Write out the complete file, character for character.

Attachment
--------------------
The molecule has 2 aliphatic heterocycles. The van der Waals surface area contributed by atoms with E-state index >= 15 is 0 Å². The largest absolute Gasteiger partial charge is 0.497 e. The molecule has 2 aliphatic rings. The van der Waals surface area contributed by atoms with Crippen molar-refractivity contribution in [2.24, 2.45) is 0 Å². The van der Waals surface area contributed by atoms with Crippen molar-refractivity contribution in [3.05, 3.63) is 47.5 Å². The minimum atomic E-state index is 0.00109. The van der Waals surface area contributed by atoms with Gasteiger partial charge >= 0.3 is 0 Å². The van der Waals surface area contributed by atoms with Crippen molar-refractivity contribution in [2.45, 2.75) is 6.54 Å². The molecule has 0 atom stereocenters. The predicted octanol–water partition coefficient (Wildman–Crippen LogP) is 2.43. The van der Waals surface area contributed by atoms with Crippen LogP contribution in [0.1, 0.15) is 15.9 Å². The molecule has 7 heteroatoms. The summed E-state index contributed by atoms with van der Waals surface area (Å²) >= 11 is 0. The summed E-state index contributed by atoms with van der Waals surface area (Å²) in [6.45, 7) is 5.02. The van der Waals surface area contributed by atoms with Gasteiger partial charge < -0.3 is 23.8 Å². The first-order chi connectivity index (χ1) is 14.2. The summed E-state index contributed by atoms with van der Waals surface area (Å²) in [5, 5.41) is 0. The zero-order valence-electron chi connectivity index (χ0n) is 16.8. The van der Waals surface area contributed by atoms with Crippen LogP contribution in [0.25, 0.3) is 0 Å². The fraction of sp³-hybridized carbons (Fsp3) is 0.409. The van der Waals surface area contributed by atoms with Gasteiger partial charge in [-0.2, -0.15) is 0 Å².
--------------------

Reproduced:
The molecule has 2 aliphatic heterocycles. The van der Waals surface area contributed by atoms with E-state index >= 15 is 0 Å². The largest absolute Gasteiger partial charge is 0.497 e. The molecule has 2 aliphatic rings. The van der Waals surface area contributed by atoms with Crippen molar-refractivity contribution in [2.24, 2.45) is 0 Å². The van der Waals surface area contributed by atoms with Crippen molar-refractivity contribution in [3.05, 3.63) is 47.5 Å². The minimum atomic E-state index is 0.00109. The van der Waals surface area contributed by atoms with Gasteiger partial charge >= 0.3 is 0 Å². The van der Waals surface area contributed by atoms with Crippen molar-refractivity contribution in [2.45, 2.75) is 6.54 Å². The molecule has 0 atom stereocenters. The predicted octanol–water partition coefficient (Wildman–Crippen LogP) is 2.43. The van der Waals surface area contributed by atoms with Crippen LogP contribution in [0.1, 0.15) is 15.9 Å². The molecule has 7 heteroatoms. The summed E-state index contributed by atoms with van der Waals surface area (Å²) >= 11 is 0. The summed E-state index contributed by atoms with van der Waals surface area (Å²) in [6.45, 7) is 5.02. The van der Waals surface area contributed by atoms with Gasteiger partial charge < -0.3 is 23.8 Å². The first-order chi connectivity index (χ1) is 14.2. The summed E-state index contributed by atoms with van der Waals surface area (Å²) in [5, 5.41) is 0. The zero-order valence-electron chi connectivity index (χ0n) is 16.8. The van der Waals surface area contributed by atoms with Crippen LogP contribution in [0.25, 0.3) is 0 Å². The fraction of sp³-hybridized carbons (Fsp3) is 0.409. The van der Waals surface area contributed by atoms with Gasteiger partial charge in [-0.2, -0.15) is 0 Å².